As I think back on my early years of motherhood and marriage (which mostly coincided), I think one of the beliefs that kept me most upset and in despair (and most on Google or reading the latest non-fiction book) was the belief that as you begin, so you will finish.
I do believe that this can be true. If you start out allowing something, it may be harder to take it away than never offer it in the first place. Habits can develop rapidly, as can our children’s expectations.
But there are a lot of ways in which this is not true, too, especially with little babies. Humans are flexible and resilient, and though our basic personalities may be somewhat fixed, we are also able to change and grow and learn.
I remember being terrified about infant sleep decisions because it felt like once we started something, we could never stop it. I would scan through the questions and answers online to see when babies learned to sleep through the night and was assured that frequent nursing or too much holding would ruin my life forever.
I remember reading that if you don’t maintain a good rhythm of date nights in the first year of your baby’s life, you can kiss the romance goodbye. If you don’t let your baby cry while you make dinner, he won’t learn to self-soothe, and you can kiss a pleasant household goodbye. And on it goes.
It’s a lot of pressure. And well-meaning advice can turn quickly into fear-mongering.
Though there are times when it’s easier not to allow something in the first place than later have to take it away, you can make course corrections. Children are smart and resilient and can learn new rules and expectations, even if it takes a little more effort. And this is something I wish I had known earlier in parenting.
For example, it felt momentous to let my son watch any television. It felt like opening up a Pandora’s Box. I was sure that if we started, we would never stop.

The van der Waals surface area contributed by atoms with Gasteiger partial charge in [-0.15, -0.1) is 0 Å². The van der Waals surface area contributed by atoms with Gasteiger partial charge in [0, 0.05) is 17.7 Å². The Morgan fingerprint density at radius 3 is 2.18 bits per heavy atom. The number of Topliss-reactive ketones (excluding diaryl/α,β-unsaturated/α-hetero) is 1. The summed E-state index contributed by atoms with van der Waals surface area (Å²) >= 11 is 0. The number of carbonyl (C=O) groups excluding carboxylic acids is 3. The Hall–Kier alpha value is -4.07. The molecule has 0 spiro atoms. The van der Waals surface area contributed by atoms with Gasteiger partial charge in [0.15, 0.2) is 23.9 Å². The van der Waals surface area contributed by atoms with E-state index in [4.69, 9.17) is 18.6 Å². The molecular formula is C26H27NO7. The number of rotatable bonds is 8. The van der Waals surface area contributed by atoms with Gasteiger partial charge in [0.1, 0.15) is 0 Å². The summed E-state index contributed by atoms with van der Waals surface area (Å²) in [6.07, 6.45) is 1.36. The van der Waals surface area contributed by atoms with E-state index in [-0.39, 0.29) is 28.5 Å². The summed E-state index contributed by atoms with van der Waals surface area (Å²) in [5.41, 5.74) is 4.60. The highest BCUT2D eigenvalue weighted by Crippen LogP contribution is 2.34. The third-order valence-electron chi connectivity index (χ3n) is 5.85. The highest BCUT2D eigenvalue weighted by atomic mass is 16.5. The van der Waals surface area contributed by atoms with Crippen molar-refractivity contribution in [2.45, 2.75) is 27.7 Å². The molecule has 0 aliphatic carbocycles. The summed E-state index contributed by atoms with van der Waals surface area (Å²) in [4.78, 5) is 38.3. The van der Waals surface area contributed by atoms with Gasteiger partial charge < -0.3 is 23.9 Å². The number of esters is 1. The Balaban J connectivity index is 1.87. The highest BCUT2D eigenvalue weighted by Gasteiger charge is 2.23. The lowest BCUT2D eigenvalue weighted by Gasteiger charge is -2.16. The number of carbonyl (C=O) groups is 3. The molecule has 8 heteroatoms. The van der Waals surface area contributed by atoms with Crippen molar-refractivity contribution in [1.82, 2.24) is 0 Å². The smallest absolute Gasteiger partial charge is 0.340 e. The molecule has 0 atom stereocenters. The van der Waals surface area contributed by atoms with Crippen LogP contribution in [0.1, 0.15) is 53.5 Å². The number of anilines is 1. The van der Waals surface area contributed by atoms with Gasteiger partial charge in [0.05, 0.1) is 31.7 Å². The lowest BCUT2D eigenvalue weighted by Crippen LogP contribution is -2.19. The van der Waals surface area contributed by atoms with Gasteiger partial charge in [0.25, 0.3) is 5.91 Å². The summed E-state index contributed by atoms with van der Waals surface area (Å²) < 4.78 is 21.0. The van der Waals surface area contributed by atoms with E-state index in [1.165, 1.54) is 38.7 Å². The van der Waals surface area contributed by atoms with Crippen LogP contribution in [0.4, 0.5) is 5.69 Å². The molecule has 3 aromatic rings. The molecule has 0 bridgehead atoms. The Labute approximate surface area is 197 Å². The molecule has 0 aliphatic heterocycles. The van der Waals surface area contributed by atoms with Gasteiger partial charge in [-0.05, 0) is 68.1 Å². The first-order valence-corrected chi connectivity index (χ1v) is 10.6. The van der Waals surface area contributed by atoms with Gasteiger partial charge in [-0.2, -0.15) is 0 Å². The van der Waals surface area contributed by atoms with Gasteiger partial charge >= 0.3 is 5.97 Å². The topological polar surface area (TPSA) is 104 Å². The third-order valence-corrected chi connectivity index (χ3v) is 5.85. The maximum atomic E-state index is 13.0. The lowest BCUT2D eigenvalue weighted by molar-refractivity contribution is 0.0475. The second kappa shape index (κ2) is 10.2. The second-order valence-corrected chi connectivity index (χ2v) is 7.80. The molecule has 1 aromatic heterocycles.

That simply was not true. Screen-time has not been a line rising straight-up on a graph (which is what I assumed); rather it has been a squiggly line that goes up and down but stays relatively small. We’ve started and re-started family dinners at the table, and back in the day, we used tablets in the car yet don’t anymore. We gave in to our older son’s hatred for the car and just avoided driving as much as possible. Now he is a mostly-pleasant traveler; there were no long-term repercussions. There was a time when he was addicted to cereal bars, and that time disappeared as quickly as it came.
In E. Nesbit’s Five Children and It, the children discover a sand fairy that makes their wishes come true. At one point, they wish the baby was grown up, and when their wish comes true, they find their baby brother is a spoiled, arrogant young man. When the wish disappears (at sunset), and their brother is once again a baby, they talk about the horrors of the day. They want to make sure that the baby does not grow up to be spoiled, and one brother insists that “as soon as ever the Lamb’s old enough to be bullied, we must jolly well begin to bully him, for his own sake—-so that he mayn’t grow up like that.”
One sister insists that rather than bullying, kindness is the only way forward, and the other brother wisely points out,
“…if he grows up in the usual way, there’ll be plenty of time to correct him as he goes along. The awful thing to-day was his growing up so suddenly. There was not time to improve him at all.”
Growth—for myself, my marriage, my children—is a process. It is meant to be a process. We aren’t meant to be complete here on this earth.
Part of me wants instant results—for one talk about kindness to result in my son being kinder to his brother, for family dinners now to mean family dinners forever—but life is a process. And most of the time, I’m thankful for that.
Family life (all of life!) goes in seasons. In some seasons it is harder to exercise or clean house or sit at the table together or attend church together. But this is not a long-term reflection of what the end result of our family will be. We are constantly growing and changing together. I’m not a bad mother because I allow something today and realize tomorrow that I should no longer allow it.
Our babies and our families don’t grow up all at once. I find that through it all, I never regret kindness and gentleness (though I often regret harshness). This is true with my sons, with my husband, and with myself.
I’m learning what it means to err on the side of kindness and simplicity. I’m learning not to overthink every single decision and to go boldly forward. And I’m reminding myself that as long as I’m walking with God and seeking to know Him more, He’s going to complete this good work he began in me and my family. It will be day after day, a little at a time, some progress and occasionally a few steps back. And there will be time to make course corrections.